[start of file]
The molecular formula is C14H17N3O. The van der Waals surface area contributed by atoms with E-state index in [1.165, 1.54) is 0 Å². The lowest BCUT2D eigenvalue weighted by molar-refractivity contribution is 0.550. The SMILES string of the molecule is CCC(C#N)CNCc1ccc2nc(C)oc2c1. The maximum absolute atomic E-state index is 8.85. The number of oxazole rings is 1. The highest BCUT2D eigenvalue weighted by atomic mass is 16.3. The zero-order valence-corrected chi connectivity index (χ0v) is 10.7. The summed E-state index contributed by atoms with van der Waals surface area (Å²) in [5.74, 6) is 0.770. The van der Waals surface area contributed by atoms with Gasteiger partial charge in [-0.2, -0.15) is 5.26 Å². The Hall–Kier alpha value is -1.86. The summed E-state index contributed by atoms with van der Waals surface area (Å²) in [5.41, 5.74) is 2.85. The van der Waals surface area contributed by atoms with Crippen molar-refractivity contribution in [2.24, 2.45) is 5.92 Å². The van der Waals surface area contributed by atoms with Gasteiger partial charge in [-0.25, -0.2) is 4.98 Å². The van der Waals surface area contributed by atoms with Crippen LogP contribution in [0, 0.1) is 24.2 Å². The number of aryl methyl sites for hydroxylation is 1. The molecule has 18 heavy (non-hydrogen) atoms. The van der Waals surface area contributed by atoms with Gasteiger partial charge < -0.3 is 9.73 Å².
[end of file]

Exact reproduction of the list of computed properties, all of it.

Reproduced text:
The molecular formula is C14H17N3O. The van der Waals surface area contributed by atoms with E-state index in [1.165, 1.54) is 0 Å². The lowest BCUT2D eigenvalue weighted by molar-refractivity contribution is 0.550. The SMILES string of the molecule is CCC(C#N)CNCc1ccc2nc(C)oc2c1. The maximum absolute atomic E-state index is 8.85. The number of oxazole rings is 1. The highest BCUT2D eigenvalue weighted by atomic mass is 16.3. The zero-order valence-corrected chi connectivity index (χ0v) is 10.7. The summed E-state index contributed by atoms with van der Waals surface area (Å²) in [5.74, 6) is 0.770. The van der Waals surface area contributed by atoms with Gasteiger partial charge in [-0.2, -0.15) is 5.26 Å². The Hall–Kier alpha value is -1.86. The summed E-state index contributed by atoms with van der Waals surface area (Å²) in [5.41, 5.74) is 2.85. The van der Waals surface area contributed by atoms with Crippen molar-refractivity contribution in [2.24, 2.45) is 5.92 Å². The van der Waals surface area contributed by atoms with Gasteiger partial charge in [-0.25, -0.2) is 4.98 Å². The van der Waals surface area contributed by atoms with Crippen LogP contribution in [0, 0.1) is 24.2 Å². The number of aryl methyl sites for hydroxylation is 1. The molecule has 18 heavy (non-hydrogen) atoms. The van der Waals surface area contributed by atoms with Gasteiger partial charge < -0.3 is 9.73 Å².